What’s Next?

If you’re a lucky dog “parent,” you get one in your life. The one. The one to which all other dogs will be compared. You’ll probably guard your heart a little once you’ve lost the one, imagining you’ll never love another the same way. Some you met Haley, my little five-pound rescue, on the Feast of St. Francis. She was mine.

I met Haley five years ago visiting my mother. After the first day, my mom said, “She wants to go home with you.” She did and we became each other’s constant companions. She would go to church with me almost every day. My solo camping routine became “solo” with her. When I came back into the Air Force four years ago, this time as a chaplain, I trained Haley as a certified therapy dog so she could visit units with me. The 3,400 Airmen in my care all knew and loved Haley, and she loved the attention. It was a joy to share her with my people.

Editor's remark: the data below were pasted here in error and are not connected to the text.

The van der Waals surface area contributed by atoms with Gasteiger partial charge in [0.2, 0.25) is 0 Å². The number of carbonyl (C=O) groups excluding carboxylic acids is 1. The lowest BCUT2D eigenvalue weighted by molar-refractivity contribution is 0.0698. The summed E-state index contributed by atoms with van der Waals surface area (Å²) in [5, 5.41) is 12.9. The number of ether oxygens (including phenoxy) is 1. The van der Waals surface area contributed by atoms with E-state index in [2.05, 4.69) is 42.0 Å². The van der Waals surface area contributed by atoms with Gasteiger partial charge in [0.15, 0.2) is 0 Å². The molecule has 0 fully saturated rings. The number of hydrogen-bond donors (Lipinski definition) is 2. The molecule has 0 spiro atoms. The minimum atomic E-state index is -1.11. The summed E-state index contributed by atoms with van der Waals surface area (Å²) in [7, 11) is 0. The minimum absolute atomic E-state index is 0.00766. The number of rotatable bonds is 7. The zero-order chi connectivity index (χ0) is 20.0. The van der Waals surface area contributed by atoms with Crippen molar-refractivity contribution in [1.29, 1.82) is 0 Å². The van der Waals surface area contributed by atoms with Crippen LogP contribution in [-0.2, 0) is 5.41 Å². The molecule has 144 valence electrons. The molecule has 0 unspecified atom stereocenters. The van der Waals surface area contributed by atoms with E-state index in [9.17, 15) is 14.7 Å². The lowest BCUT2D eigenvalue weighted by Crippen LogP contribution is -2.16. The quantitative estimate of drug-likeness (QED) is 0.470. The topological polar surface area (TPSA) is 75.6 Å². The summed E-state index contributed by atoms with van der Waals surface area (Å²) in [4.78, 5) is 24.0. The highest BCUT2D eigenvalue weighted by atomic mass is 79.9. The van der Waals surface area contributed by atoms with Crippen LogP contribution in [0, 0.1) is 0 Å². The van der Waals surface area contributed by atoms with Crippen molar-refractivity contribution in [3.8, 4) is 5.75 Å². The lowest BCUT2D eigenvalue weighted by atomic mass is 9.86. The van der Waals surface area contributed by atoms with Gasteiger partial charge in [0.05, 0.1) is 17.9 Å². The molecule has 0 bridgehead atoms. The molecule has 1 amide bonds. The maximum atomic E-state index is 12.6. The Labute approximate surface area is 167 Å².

When Haley died unexpectedly last month, it felt like a little piece of my heart went missing. I’ve spent some poignant time in our congregation’s memorial garden these past few weeks remembering and thinking about her little life, and giant heart.

Lent is a powerful time to contemplate connection and loss. I know each of you carries some memory of grief in your body, for we hold grief less in our heads than our hearts. I know there are many losses among us, some recent. Of brothers and sisters; grandparents and parents; maybe children. Of life partners or dear friends. Of expectations and hope. Maybe even of a beloved animal companion, your “one.” There’s no such thing as a little grief when it comes to our hearts.